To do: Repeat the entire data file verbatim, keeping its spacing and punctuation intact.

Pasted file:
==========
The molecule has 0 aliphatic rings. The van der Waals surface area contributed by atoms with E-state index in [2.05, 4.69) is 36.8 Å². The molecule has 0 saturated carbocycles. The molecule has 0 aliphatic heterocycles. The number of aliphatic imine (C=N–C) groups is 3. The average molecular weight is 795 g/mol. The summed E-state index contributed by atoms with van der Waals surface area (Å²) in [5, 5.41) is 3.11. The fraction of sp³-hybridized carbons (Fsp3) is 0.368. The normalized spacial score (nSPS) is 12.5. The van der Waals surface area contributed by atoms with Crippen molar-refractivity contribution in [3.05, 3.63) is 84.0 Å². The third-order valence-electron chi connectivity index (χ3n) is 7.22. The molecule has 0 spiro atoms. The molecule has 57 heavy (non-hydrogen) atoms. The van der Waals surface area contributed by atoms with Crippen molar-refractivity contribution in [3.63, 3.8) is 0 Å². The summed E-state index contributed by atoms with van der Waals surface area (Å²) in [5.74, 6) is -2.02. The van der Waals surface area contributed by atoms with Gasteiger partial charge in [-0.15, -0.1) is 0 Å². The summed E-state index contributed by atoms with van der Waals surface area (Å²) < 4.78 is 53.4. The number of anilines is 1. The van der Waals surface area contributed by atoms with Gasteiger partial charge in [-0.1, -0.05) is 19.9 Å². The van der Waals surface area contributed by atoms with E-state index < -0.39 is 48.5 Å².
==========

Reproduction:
The molecule has 0 aliphatic rings. The van der Waals surface area contributed by atoms with E-state index in [2.05, 4.69) is 36.8 Å². The molecule has 0 saturated carbocycles. The molecule has 0 aliphatic heterocycles. The number of aliphatic imine (C=N–C) groups is 3. The average molecular weight is 795 g/mol. The summed E-state index contributed by atoms with van der Waals surface area (Å²) in [5, 5.41) is 3.11. The fraction of sp³-hybridized carbons (Fsp3) is 0.368. The normalized spacial score (nSPS) is 12.5. The van der Waals surface area contributed by atoms with Crippen molar-refractivity contribution in [3.05, 3.63) is 84.0 Å². The third-order valence-electron chi connectivity index (χ3n) is 7.22. The molecule has 0 spiro atoms. The molecule has 57 heavy (non-hydrogen) atoms. The van der Waals surface area contributed by atoms with Crippen molar-refractivity contribution in [3.63, 3.8) is 0 Å². The summed E-state index contributed by atoms with van der Waals surface area (Å²) in [5.74, 6) is -2.02. The van der Waals surface area contributed by atoms with Gasteiger partial charge in [-0.15, -0.1) is 0 Å². The summed E-state index contributed by atoms with van der Waals surface area (Å²) < 4.78 is 53.4. The number of anilines is 1. The van der Waals surface area contributed by atoms with Gasteiger partial charge in [-0.1, -0.05) is 19.9 Å². The van der Waals surface area contributed by atoms with E-state index < -0.39 is 48.5 Å².